Kicking kids is OK for most Jamaicans - study
Philip Hamilton, Gleaner Writer
A study to assess Jamaicans' attitudes regarding the use of corporal punishment, as well as alternative forms of discipline, has revealed almost 40 per cent believe the flogging of children should not be scrapped.
The study, which was carried out July last year by Market Research Services Limited on behalf of the Ministry of Education and United Nations Children's Fund (UNICEF), surveyed 1,000 people across the island.
It also showed there was very little difference in the responses from persons in higher and lower socio-economic groups, as the majority agreed beating a child was a necessary part of correcting bad behaviour.
Only 30 per cent of the respondents in the survey supported abandoning beating as a form of corporal punishment.
Forty-three per cent of the respondents, who were shown a definition of corporal punishment, agreed with the explanation that it is the "intentional causing of pain or discomfort and/or use of physical force upon a child in order to stop or change behaviour".
However, 51.8 per cent of those surveyed disagreed that acts such as pinching, hits to the head, biting, 'conking', kicking and thumping a child constituted corporal punishment, compared with 31.2 per cent of those in agreement.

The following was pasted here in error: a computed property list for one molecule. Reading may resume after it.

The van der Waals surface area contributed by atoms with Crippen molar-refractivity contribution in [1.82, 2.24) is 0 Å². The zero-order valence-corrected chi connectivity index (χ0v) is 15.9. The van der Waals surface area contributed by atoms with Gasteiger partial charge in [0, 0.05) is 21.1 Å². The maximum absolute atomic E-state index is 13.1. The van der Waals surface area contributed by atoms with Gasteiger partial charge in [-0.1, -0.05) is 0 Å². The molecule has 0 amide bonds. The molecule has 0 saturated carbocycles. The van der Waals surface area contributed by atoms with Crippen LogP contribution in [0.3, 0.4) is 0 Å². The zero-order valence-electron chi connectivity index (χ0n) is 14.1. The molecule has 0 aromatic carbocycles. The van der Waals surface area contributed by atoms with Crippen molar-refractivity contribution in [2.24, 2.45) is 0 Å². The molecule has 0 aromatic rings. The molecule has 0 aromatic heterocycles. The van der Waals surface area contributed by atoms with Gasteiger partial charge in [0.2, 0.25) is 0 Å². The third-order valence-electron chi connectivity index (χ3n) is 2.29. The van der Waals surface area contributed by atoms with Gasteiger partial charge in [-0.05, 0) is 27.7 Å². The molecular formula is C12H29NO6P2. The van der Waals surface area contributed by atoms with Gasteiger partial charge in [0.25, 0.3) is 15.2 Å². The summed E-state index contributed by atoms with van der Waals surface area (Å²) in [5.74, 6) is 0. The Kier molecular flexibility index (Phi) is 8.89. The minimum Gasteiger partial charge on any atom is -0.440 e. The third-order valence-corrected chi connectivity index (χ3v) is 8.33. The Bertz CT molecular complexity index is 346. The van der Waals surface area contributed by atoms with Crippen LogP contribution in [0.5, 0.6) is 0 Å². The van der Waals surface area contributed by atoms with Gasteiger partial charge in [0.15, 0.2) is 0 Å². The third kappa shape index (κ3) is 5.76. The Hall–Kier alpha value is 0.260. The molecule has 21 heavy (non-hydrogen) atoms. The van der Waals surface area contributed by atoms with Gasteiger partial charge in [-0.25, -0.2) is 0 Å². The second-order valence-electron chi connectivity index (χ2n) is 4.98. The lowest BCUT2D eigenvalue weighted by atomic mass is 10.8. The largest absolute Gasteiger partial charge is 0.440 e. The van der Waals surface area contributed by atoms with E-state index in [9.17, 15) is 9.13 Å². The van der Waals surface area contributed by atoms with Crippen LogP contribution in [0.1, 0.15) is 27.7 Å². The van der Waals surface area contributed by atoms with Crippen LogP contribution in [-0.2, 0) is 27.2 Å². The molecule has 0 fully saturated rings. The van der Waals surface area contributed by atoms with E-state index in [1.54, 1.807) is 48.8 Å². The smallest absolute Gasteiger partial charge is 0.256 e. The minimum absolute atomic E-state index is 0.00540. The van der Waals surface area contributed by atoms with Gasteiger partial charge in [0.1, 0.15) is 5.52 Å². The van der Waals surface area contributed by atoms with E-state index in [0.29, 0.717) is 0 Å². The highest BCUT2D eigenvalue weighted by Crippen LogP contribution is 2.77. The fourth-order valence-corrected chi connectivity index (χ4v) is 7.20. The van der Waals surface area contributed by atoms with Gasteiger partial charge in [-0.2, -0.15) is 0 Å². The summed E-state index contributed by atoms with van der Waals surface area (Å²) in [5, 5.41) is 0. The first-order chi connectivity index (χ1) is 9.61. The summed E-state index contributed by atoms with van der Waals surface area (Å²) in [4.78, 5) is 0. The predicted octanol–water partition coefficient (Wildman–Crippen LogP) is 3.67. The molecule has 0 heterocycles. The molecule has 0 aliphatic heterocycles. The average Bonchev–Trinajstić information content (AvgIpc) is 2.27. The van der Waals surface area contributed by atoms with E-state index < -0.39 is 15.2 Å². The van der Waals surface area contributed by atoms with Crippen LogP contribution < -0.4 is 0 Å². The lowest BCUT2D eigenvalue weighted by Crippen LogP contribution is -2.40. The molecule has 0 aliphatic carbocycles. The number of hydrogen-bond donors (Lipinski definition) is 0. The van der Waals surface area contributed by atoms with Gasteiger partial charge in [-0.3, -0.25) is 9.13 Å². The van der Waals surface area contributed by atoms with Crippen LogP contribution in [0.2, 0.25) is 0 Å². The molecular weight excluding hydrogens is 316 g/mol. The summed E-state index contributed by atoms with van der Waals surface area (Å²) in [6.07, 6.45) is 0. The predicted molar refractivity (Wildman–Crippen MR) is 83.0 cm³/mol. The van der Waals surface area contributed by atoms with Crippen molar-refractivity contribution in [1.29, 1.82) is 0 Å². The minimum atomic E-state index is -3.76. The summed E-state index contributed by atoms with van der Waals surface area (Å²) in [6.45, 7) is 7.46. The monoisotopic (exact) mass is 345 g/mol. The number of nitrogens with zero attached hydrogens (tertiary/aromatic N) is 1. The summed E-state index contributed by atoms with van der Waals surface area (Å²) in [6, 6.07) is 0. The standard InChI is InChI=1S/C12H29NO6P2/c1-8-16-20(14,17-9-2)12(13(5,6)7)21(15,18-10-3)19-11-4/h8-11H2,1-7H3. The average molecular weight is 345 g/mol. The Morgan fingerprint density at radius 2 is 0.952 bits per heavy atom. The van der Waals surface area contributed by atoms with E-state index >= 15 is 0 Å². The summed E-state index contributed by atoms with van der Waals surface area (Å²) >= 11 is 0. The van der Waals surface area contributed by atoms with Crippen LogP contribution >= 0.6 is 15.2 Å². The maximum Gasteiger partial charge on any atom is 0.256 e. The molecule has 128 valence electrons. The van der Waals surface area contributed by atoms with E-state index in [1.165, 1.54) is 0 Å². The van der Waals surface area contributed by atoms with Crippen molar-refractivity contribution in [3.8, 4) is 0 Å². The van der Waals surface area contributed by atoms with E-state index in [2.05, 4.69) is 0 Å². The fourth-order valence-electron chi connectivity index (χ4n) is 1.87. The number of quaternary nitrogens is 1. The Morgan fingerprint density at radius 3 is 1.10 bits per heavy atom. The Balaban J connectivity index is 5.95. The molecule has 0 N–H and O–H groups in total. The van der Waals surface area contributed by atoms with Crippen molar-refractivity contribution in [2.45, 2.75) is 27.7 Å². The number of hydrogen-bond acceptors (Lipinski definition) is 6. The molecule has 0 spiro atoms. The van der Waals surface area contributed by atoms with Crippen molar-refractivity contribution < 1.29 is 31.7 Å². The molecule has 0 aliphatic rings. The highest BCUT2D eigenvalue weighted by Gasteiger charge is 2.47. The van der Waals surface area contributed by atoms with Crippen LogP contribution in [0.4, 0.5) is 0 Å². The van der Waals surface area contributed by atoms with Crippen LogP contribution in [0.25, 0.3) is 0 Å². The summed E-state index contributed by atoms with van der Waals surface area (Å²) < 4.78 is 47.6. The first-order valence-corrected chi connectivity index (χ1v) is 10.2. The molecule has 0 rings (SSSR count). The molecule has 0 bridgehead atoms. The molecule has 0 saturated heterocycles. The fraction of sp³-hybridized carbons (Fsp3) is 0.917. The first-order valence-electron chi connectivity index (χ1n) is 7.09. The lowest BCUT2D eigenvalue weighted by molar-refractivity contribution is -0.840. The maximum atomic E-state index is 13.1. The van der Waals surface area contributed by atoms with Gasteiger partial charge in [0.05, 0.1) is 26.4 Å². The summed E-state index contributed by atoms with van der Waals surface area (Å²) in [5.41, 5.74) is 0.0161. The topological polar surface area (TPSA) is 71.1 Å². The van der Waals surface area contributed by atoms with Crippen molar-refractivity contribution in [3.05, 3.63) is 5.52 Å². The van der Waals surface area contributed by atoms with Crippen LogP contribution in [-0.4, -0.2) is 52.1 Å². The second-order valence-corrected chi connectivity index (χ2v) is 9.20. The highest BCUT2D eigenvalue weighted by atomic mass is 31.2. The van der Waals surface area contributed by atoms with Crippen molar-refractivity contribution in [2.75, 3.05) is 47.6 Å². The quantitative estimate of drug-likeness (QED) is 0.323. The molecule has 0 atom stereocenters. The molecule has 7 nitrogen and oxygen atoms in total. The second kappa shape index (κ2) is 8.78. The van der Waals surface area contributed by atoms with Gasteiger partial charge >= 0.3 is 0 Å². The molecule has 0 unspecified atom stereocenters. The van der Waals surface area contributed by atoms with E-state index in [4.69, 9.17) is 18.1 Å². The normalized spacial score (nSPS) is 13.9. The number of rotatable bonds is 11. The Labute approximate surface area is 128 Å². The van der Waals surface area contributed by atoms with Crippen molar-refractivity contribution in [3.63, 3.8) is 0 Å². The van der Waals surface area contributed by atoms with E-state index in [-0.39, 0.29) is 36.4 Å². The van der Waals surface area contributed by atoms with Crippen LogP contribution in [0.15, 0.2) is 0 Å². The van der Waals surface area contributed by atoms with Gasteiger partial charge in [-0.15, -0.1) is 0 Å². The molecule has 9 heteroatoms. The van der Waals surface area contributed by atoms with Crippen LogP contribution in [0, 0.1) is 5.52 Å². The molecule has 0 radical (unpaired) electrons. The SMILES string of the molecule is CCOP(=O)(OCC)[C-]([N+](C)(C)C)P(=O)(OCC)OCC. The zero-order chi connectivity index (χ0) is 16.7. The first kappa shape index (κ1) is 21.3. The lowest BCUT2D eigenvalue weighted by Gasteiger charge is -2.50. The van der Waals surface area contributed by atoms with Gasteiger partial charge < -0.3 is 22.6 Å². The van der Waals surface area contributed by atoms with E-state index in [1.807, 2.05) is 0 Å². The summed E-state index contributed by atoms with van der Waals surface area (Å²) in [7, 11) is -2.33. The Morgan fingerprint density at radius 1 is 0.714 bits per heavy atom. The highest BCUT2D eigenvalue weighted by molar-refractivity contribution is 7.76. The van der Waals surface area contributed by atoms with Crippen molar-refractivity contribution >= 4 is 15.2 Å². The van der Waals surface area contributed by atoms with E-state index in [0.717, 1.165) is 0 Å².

Half admitted to beating
The study also revealed that approximately half of those persons interviewed - 51.1 per cent - admitted beating or using a physical method of punishment on a child.
When asked to comment on whether beating a child constituted an effective form of discipline, 55.6 per cent disagreed, while 24 per cent said it would have no effect on the child's behaviour.
Sixty-four per cent of respondents said they would be encouraged to stop beating or using any physical methods of punishment if the child obeyed them and changed his/her behaviour.
An overwhelming majority of the persons interviewed - 80 per cent - agreed that parents could use other forms of discipline that would work just as effectively, with 14 per cent somewhat agreeing and 1.8 per cent disagreeing.